‘No limits’: How non-binary First Nations poet Ellen van Neerven is queering sports writing

It’s difficult to know exactly how to categorise Ellen van Neerven’s story No Limits.

Part creative memoir, part reportage, part theoretical essay and part history lesson, the story weaves anecdotes of the poet’s own childhood playing football with conversations between three friends – Maddee, Zaky and Louis – as they meditate on their own experiences as trans and gender-diverse people who participate in community sport.

In No Limits, the voices and perspectives of LGBTQIA+ people in sport are given prominence.(Getty Images: Nick Taylor)

The genre of the piece is hard to pin down. It’s broken up into uneven, non-chronological segments with sub-headings like “SOVEREIGN GENDERS”, “DIFFICULT JOY” and “POWER”. It easily slides between lyrical, descriptive first-person and objective, academic third-person. It dedicates entire sections to the interviewees’ transcribed voices.

It plucks phrases from writers and athletes like Siufung Law, Jaiyah Saelua and Essa May Ranapiri and it draws upon First Nations cultural knowledge, history and language while critiquing Western patriarchal conceptions of gender and sexuality.

Of course, the difficulty — not knowing exactly where this piece fits within the broader web of Australian writing — is the point.

Just as its title suggests, No Limits defies and complicates (or “queers”) literary genres and forms in order to emphasise the radical nature of its subject matter: how trans and gender-diverse people challenge the traditional stereotypes and assumptions around gender and bodies that structure our everyday lives.

For van Neerven, there are few better prisms through which to triangulate this conversation than through the complex, yet rigid, space of sport.

A woman holds up a sign saying "BREAK THE BINARY" at a protest in New York City
Van Neerven’s upcoming non-fiction collection interrogates Western colonial constructions of gender, race, and sexuality in the realm of Australian sport.(Getty: Drew Angerer)

“I remember wanting to write something that was experimental and blurred the boundaries between fiction and non-fiction, and was something that didn’t shy away from discussing sexuality or gender identity,” van Neerven told the ABC.

“When I was growing up, sexuality was really repressed. The environment that I was in was a really suppressed kind of environment, so me writing about sexuality, sex and gender identity is pushing back against all of the suppression that I had when I was growing up.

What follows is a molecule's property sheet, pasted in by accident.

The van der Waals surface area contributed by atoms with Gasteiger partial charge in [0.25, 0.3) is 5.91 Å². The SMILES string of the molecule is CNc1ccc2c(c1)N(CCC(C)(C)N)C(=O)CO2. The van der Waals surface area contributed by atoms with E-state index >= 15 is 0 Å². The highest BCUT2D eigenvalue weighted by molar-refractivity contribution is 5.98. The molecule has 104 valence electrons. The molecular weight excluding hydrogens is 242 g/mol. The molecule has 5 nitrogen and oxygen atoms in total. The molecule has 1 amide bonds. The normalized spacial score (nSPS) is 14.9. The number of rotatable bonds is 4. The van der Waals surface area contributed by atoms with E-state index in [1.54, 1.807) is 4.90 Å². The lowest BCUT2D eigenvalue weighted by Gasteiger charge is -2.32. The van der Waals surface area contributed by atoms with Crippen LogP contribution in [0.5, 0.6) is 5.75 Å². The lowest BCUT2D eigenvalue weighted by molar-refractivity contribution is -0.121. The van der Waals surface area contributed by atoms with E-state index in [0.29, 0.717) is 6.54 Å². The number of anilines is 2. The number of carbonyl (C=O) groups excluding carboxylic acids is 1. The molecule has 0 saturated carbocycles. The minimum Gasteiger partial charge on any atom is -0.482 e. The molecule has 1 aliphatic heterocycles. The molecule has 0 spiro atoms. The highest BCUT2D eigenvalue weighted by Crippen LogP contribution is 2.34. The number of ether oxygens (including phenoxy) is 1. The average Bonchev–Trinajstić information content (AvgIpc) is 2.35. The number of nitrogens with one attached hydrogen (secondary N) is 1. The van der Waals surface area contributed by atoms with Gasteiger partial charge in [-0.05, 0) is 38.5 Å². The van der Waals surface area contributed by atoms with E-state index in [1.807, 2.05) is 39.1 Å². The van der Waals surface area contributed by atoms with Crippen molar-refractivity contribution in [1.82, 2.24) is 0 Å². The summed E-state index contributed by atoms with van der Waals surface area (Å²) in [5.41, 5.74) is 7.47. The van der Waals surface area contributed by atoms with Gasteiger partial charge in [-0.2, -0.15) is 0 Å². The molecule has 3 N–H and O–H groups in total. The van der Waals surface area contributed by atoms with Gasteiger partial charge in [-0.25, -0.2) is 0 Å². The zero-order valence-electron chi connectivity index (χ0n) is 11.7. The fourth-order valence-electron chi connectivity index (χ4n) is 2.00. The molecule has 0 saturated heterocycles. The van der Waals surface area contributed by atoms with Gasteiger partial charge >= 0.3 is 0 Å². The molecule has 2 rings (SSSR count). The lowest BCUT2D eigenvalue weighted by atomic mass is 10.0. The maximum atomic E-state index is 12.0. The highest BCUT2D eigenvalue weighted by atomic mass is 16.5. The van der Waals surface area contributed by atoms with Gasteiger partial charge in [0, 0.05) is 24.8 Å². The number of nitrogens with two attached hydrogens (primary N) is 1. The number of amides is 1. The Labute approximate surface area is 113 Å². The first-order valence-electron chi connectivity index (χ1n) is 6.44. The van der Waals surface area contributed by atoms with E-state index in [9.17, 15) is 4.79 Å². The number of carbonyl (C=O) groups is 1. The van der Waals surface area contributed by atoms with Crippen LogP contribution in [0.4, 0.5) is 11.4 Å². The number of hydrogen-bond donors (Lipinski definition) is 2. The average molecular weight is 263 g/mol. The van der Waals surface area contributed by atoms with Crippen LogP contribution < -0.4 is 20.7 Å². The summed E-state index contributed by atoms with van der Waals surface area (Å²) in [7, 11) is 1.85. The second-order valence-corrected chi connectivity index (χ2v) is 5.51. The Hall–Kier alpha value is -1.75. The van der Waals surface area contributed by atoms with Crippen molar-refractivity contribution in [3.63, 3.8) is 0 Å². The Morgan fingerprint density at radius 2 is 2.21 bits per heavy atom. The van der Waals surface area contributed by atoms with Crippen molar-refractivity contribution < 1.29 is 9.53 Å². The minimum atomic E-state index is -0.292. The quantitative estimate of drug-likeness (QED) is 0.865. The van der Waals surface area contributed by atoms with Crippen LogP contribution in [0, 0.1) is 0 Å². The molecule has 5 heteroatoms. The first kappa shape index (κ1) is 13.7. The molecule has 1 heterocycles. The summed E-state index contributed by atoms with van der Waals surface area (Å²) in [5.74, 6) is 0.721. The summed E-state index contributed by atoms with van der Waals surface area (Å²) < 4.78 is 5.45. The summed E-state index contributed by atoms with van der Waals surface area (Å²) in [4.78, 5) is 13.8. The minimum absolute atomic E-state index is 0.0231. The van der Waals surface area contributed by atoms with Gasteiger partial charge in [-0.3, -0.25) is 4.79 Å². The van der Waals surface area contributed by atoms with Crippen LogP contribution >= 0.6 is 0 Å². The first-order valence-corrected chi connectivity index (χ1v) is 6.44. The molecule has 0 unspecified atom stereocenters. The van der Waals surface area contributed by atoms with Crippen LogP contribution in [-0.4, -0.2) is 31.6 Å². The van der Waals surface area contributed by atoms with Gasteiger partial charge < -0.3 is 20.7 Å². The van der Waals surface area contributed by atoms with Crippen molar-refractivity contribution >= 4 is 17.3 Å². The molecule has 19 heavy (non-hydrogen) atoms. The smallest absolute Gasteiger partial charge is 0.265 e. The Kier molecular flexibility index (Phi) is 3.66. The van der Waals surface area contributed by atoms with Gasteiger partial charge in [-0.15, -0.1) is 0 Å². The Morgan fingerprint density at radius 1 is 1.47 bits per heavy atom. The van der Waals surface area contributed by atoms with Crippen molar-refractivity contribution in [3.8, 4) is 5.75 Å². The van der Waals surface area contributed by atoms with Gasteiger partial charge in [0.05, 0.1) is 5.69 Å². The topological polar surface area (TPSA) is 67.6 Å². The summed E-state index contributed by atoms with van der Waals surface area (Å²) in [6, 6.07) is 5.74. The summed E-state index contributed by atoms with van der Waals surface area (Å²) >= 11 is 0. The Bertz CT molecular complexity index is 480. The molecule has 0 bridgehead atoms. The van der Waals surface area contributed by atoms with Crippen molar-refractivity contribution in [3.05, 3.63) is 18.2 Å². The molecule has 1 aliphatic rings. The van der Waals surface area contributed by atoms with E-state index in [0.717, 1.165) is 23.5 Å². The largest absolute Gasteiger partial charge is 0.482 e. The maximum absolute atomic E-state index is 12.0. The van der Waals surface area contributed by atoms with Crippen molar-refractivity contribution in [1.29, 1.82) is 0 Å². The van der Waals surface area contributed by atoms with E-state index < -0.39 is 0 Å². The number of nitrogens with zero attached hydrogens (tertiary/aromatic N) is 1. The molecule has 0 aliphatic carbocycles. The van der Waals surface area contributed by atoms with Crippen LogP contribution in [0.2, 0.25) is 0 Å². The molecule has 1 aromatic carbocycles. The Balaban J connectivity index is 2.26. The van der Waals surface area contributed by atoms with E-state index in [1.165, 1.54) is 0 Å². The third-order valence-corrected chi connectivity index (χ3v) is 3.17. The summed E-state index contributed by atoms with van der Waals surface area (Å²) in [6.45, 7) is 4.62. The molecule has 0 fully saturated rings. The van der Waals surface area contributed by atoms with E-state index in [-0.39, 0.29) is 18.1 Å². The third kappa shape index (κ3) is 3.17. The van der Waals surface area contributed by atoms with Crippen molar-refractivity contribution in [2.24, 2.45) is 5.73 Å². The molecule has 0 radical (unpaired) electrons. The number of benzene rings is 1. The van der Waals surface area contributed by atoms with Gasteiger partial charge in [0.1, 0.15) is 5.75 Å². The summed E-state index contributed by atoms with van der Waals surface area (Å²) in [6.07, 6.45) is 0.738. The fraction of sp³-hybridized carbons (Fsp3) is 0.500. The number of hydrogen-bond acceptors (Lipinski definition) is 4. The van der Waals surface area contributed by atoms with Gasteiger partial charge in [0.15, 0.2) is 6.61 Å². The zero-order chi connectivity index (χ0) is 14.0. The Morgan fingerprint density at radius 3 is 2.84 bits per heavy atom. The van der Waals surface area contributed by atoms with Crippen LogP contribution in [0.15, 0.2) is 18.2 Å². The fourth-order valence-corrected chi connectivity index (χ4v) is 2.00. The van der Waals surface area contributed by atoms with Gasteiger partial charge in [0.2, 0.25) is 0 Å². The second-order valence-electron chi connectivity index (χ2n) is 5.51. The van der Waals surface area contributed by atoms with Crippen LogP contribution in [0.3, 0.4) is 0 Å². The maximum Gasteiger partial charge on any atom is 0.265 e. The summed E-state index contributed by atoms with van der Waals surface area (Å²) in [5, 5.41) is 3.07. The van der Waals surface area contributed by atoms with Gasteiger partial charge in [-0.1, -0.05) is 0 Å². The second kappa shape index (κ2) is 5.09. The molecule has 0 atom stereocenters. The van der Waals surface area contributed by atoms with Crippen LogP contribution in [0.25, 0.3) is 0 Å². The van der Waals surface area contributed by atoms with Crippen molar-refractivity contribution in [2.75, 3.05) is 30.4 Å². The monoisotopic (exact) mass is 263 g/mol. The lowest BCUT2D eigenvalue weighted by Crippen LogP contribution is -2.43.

“One of them was that if you play soccer, you’re a lesbian. A lot of the girls I played with, they really pushed hard against that. If they were gay, they hid it. If they weren’t, they were still affected by it because they created a hyper-hetero-feminine presentation in how they acted and dressed to fit in.

“People would ask me when I was 13 or 14: ‘are you gay? Are you this? Are you that?’ People would ask me, ‘are you a boy or a girl?’ All this stuff. I didn’t really have any answers.

“Space politics is something I’m really interested in and that I try to represent in my work about sport. You’re growing up and you’re just trying to fit in and find your belonging: it’s a really ripe subject matter to write about.”

Making the personal political

No Limits forms part of a larger collection of work that van Neerven is compiling into a book titled Personal Score, recently acquired by University of Queensland Press.

When released, it will be one of the only collections of non-academic Australian sports writing told from the perspective of a queer, non-binary, First Nations writer, which also gives voice to some of the most marginalised communities within sport.

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It follows a small, if growing, trend of life writing in women’s sport that examines the tensions of culture, gender and sexuality, including USA footballer Megan Rapinoe’s One Life and Australian cricketer Alex Blackwell’s Fair Game.

“With the incredible upsurge in the popularity of women’s sport comes the potential to reshape the narratives around sport and culture,” the press release reads.

“As Personal Score examines, many athletes challenge mainstream views of gender and sexuality and use sport and their role within it to effect change not only in their own sporting realm but more broadly in the wider culture and society.

Reference-www.abc.net.au

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